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Agricultural machinery autopilots save 50% of the human labor:XAG

The early morning sun's rays add a golden hue to the verdant rice paddies. A unique space capsule-shaped building rises conspicuously over the lush landscape. Standing at the periphery of the rice paddies, its vibrant red hue contrasts with the surrounding green, appearing as if it had emerged from a futuristic realm.

This is the SuperX Farm of XAG, a leading figure in Guangdong agricultural technology. Nestled in Liantang Village, Huangpu District, Guangzhou City, it spans 20 hectares, aiming to explore a template for fully unmanned rice planting for Guangdong Province and even South China.

"The future agriculture we envision is not in a concrete building or a straw hut. It should be where, upon opening the door to your office, you're greeted by various agricultural technological equipment. A single smartphone can resolve most issues on the farm," shared Tuo Hongyan, staff member of XAG.

"The role of agricultural technology is to simplify complex tasks."

In recent years, the application of new technologies and equipment has brought about industrial upgrading and product iteration in Guangdong's agricultural field, cultivating new agricultural productive forces through scientific and technological innovation.

Notably, according to the provincial department of agriculture and rural affairs, Guangdong anticipates deploying approximately 586,000 units of diverse agricultural machinery and equipment during the current spring plowing season. Among these, the unmanned devices supplied by XAG have played a pivotal role in tasks including seeding, pesticide spraying, fertilization, and farmland inspection.

Ms Tuo said, "Our latest model drone this year has a maximum payload of 70 kilograms and a top flight speed of 13.8 meters per second. In the seeding process, its efficiency is over 20 times that of manual labor. Additionally, it can complete the dispersal of a 50-kilogram bag of fertilizer in just 20 seconds."

"Also, our drones also can be used for transportation and warehousing," Ms Tuo added. "During farming seasons or in areas with inconvenient terrain, drones can be used for transporting agricultural supplies and fruits, addressing the inconvenience of traditional transportation methods."

Apart from drones, the base has also undergone intelligent upgrades to traditional rice transplanters. Equipped with agricultural machinery autopilots, these transplanters can automatically plan the operation paths and perform precise transplanting tasks, and what farmers need to do is setting the working area and parameters. "In terms of manpower, it saves about 50% of the human labor demand."

Furthermore, the base emphasizes digital management. By collecting high-precision maps through remote sensing drones, farmers can visually understand the condition of the fields, providing strong support for precise operations.

"With digitization and data collection, farmers can make real-time decisions based on soil temperature, weather humidity, and other data. This greatly lowers the threshold of experience required for farming and can attract young people without experience to return to the fields."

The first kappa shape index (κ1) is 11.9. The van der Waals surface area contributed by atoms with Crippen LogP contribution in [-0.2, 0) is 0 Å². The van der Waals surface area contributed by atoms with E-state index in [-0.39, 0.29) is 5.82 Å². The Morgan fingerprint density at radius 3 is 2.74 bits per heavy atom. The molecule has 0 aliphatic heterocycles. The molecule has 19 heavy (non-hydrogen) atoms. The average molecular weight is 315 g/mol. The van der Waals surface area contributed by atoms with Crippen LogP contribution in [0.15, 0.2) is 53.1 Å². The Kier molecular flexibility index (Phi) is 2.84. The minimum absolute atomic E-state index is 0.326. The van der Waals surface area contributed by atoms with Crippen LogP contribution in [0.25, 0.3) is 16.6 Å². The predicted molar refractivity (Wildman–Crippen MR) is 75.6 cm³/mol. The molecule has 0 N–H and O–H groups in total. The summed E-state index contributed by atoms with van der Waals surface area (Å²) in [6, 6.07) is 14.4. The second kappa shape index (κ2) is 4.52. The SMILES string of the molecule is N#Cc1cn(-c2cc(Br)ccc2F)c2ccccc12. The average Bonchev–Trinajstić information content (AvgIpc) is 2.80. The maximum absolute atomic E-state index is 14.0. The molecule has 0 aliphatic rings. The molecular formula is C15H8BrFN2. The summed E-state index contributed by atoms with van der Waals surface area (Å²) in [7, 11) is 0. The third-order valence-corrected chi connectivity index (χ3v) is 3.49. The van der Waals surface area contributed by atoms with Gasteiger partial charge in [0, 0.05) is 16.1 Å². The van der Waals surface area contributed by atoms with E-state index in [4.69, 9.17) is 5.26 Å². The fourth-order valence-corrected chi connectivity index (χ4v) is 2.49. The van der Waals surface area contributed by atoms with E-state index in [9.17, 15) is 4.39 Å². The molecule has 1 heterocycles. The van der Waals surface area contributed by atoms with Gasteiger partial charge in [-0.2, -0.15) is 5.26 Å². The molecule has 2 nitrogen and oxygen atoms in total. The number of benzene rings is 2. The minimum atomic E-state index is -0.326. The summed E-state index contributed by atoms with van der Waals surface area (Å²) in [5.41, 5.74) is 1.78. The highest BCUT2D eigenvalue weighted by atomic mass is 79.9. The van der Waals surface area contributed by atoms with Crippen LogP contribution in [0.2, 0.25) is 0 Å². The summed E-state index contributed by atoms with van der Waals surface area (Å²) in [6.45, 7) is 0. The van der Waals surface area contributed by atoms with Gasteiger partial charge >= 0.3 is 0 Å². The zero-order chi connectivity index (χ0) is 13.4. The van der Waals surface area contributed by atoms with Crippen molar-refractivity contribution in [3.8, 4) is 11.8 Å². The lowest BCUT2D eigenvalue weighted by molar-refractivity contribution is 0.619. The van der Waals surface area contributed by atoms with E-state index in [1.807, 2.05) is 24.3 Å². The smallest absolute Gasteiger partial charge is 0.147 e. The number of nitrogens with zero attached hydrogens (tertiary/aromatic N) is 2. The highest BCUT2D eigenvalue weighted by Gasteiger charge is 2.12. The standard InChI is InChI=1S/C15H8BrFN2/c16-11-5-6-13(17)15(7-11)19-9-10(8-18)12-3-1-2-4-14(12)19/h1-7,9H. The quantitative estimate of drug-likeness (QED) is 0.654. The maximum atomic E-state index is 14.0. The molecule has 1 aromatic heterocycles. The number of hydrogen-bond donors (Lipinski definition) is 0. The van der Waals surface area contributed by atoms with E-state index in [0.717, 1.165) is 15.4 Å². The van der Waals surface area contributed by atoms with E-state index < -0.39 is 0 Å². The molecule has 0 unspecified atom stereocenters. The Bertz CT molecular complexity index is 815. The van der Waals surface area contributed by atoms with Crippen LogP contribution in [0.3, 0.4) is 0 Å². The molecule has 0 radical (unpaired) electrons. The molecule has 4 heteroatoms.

Technological innovation in adapting to global market demands

When discussing the current advantages of their products in the global market, Ms Tuo believes that "technological innovation and leadership are the core." Taking drone technology as an example, XAG has applied patented technology in the spraying nozzles of its drones - the intelligent centrifugal atomization technology. This technology can adjust the droplet size of the liquid, with a range of 60-400 micrometers, effectively avoiding the issue of nozzle blockage during the spraying process.

So far, XAG has exported its products to 57 countries and regions worldwide, including corn planting in Romania, citrus planting in Japan, and greenhouse cultivation in Australia. "The aging of the global population, especially in rural areas, as well as rising production and management costs, are issues faced by every country. Our products happen to provide solutions to these problems."

Ms Tuo cites Vietnam as an example. As the second largest rice exporter in the world, agricultural production there is primarily based on smallholder farming. Over 65% of these smallholders operate on farms of about 4.6 hectares or less. XAG's drones and other equipment have helped address their issues of manpower shortages, especially difficulties in finding and hiring workers during farming seasons.

"In grape vineyards in Japan, some farmers also purchase our agricultural unmanned vehicles for management. Since grapes grow downwards, our agricultural unmanned vehicles effectively meet the spraying needs," Ms Tuo furthered. "Our aspiration is for these technological advancements to revolutionize traditional agriculture, introducing disruptive and unique innovations that will reshape the industry.” 

Reporter | Abby

Video | Wiingheng

Poster | Mia

Editor | Xie Miaofeng, Nan, Ou Xiaoming, James

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